Thursday, February 27, 2014

Let's Go! Gardens of the Netherlands: Keukenhof

In 2011, David and I enjoyed our honeymoon (a year after we married). We chose to visit dear, wonderful friends in the Netherlands and also to see a bit of Belgium. It's been three years since our visit, but in anticipation of Spring bulbs to-be-a-bloomin' very soon, let's look at some fresh colors of spring a la Keukenhof Gardens. Let's go to de Nederland!

We were welcomed to Amsterdam with a welcome sign. You guys are the best!

Just minutes after being picked up at Schiphol airport, we were swept away for fresh air, daffodils and TULIPS! What a lovely surprise and time well-spent. This was a roadside stop on the way from the airport to Keukenhof. This scene played out all along the way. My oh my! 

There we are, the four friends in a field of pure joy. Then, in only a matter of minutes, we were at Keukenhof:

What a gorgeous place.

 Here is what Keukenhof's website says about this spectacular Spring garden:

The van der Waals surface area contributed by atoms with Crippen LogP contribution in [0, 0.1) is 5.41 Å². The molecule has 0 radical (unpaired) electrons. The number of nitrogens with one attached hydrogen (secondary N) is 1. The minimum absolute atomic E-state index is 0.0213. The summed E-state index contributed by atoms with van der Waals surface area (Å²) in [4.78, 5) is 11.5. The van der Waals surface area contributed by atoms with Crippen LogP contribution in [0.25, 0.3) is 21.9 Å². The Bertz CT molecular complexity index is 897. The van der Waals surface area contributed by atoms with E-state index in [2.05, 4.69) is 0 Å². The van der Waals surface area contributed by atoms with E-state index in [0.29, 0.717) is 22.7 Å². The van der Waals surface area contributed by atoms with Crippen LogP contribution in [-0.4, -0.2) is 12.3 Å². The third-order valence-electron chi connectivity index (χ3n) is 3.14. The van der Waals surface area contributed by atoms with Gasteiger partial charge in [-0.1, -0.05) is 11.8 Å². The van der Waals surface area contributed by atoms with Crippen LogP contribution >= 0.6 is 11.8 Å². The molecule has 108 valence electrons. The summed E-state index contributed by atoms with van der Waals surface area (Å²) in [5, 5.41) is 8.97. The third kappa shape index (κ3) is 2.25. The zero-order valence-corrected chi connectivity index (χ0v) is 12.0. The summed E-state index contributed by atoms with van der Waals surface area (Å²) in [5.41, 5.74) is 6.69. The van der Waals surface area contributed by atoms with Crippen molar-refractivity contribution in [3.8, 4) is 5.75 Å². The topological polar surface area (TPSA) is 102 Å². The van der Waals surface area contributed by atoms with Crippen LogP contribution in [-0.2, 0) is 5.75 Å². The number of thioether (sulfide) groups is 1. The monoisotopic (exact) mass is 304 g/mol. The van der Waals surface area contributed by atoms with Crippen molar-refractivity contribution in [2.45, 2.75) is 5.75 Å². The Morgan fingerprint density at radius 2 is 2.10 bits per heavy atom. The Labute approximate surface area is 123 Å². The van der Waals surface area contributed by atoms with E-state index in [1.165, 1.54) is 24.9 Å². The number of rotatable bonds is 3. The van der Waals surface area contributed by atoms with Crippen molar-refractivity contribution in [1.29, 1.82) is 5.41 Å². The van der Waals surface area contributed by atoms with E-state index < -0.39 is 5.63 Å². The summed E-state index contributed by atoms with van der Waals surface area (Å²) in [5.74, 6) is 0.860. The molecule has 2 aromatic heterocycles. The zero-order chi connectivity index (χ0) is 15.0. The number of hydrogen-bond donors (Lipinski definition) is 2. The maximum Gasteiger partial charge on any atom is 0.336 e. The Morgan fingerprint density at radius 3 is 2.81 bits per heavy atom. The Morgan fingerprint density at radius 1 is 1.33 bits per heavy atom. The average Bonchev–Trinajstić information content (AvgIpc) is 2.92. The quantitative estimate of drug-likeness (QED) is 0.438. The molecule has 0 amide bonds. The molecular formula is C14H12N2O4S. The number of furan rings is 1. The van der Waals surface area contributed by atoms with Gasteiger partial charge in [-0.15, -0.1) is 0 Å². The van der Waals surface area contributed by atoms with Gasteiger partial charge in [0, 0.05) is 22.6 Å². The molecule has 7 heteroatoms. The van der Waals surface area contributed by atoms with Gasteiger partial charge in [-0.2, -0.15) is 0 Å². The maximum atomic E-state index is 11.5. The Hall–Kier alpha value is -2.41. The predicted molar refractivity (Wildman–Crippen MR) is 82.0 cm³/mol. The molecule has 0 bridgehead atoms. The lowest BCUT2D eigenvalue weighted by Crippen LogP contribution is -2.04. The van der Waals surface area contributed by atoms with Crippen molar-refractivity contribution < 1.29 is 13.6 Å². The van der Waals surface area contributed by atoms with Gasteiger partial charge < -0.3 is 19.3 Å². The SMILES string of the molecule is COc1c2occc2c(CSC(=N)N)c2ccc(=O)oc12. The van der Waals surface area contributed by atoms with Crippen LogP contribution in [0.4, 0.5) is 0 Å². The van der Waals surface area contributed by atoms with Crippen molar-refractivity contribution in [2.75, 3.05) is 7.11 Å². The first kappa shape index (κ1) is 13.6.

Keukenhof is the most beautiful spring garden in the world! More than 7 million tulips, daffodils and hyacinths fill over 32 hectares with colour and fragrance. The pavilions feature 30 alternating flower and plant shows. Discover the latest trends in gardening and get new ideas from our 7 inspirational gardens. Numerous works of art are shown to advantage amongst the flowers. Take a bike ride or boat trip from Keukenhof and enjoy the bulb fields surrounding the park. Every weekend there are events and activities for visitors of all ages. Keukenhof buzzes, enchants and inspires for eight weeks long! Don’t miss it!

 They aren't kidding. Art and millions of blooming bulbs---a perfect relief from a long flight across the Atlantic.

I really enjoy the ribbon effect of the flowers weaving along, looks more naturalistic.

 Even if you are not a fan of tulips (who isn't??) the masses of color are really impressive.